Doug’s mum Sarah decides to visit her old home in England and so Doug joins her on the P&O Strathnaver. London, Birmingham, Dosthill, Tamworth Castle, Peterborough, Hoddlesden. Sarah stays on and Doug flies home via New York.
Arthur and Lucie open a shop in Wembley, four generations in a two bedroom house. Choc tops. Grandpa P C McKenzie dies. All move in with Doug’s parents in Belmont. Then a new home back in Wembley. Ken and Merle wedding. Sarah Cash dies in a tragic accident. Move to West Perth and then the wheatbelt town of Bullfinch.
1946, first Christmas as a married couple, rations still in force. In early 1947 first daughter Lynne born and in late 1948 Pam born. Cecil, Roly and Alice also welcome new arrivals. Mistaken for John Bottomley. Doug joins the Freemasons. In 1949 the Moore’s sell their 21 Victoria Square house.
Doug returns to Kalgoorlie and Joan follows, Doug almost burns down the house, Joan expecting first child, rationing and refrigerators, Doug resigns from PMG and they move to Perth to open a newsagency.
VJ Day, war in the pacific is over. Roly married. Off to 2MRS where Doug learns to drive. Xmas dinner at Madang. And then the long journey home before being discharged.
Kalgoorlie (1939) I arrived in Kalgoorlie on Thursday 26 January 1939. I was met at the station by the Post Office mailroom supervisor, “Paddy” McMorrow. Mr McMorrow took me up to where he had made arrangements for me to stay with Mrs Quealy and her family. The house was located
Dating back to his early days in Canada, Doug’s father was involved in horse racing. In Perth they had success with many horses, most notably the 1932 Easter Cup win with Dainty Princess. There were hard times and some bad accidents for father Walter. Doug has some betting wins and after the war was a ‘betting clerk’ for a friend.
In Canada and Australia Doug’s parents run/own many businesses. In Perth they had the Royalty Tearooms, Phar Lap Cafe and Adelphi Cafe in Hay Street, the Heather Tearooms and Queen of Hearts on Barrack Street, a shop in William Street and one in the northern suburb of North Beach. In Kalgoorlie they had the Teacup Tearooms and Mum’s Tearooms.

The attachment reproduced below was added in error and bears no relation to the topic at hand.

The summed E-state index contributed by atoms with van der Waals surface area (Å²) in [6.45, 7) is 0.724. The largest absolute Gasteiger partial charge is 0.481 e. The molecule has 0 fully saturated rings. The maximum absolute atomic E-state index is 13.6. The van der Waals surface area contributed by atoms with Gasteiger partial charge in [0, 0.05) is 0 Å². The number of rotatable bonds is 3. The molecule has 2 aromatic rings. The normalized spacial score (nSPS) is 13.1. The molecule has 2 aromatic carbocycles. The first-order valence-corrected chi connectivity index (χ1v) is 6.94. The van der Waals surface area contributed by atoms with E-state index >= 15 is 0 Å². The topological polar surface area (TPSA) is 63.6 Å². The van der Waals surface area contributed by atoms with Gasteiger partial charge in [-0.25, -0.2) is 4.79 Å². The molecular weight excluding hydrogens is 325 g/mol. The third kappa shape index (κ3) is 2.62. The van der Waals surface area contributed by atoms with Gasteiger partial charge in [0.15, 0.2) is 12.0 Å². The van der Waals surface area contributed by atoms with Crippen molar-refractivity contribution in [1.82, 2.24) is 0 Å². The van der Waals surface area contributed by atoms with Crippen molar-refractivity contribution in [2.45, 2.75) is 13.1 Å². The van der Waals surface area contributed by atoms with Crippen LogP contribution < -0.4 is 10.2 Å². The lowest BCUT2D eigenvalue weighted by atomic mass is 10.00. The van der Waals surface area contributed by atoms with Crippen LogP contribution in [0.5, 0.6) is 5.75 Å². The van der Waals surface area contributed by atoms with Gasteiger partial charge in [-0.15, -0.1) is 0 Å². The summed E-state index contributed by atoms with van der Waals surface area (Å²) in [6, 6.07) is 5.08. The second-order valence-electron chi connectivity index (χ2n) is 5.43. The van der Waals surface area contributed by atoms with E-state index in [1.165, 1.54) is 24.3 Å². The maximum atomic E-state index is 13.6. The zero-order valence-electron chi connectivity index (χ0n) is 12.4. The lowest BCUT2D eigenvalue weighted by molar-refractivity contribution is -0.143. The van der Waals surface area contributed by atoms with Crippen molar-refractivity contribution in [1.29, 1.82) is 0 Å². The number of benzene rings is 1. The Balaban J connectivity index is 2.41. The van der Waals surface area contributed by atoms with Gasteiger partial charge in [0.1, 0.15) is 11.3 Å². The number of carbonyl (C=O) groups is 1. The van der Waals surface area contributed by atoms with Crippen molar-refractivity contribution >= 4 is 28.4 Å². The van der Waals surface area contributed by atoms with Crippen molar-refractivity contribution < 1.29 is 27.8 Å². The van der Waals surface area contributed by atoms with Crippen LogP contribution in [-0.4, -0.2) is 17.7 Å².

Aged 15 Doug joins the Postmaster General’s Department as telegraph messenger. Many of the messenger boys would go on to prominent positions in the public service. Passes exam and made permanent. Moves departments including to Tax. Then sent to Coolgardie, to Norseman and finally Kalgoorlie until the War. After the war asked to move to Leonora which he refuses and quits.
The family moves to Hay Street in the city, then Hay Street East. A change to farm life out at Muchea then back to Vic Park in Perth before Herdsman’s Parade, their home for several years. During this time we meet Madame Zingara-Phrenologist, and dentist Harcourt Ellis.
The Cash family arrives in Sydney, Australia aboard the SS Niagara. Over the next six years they lived in Liverpool before moving to Enmore, Darlinghurst and Lewisham. During this time, Doug’s dad worked for Maytag/Eureka and Doug commenced his schooling including attending Darlinghurst Public School.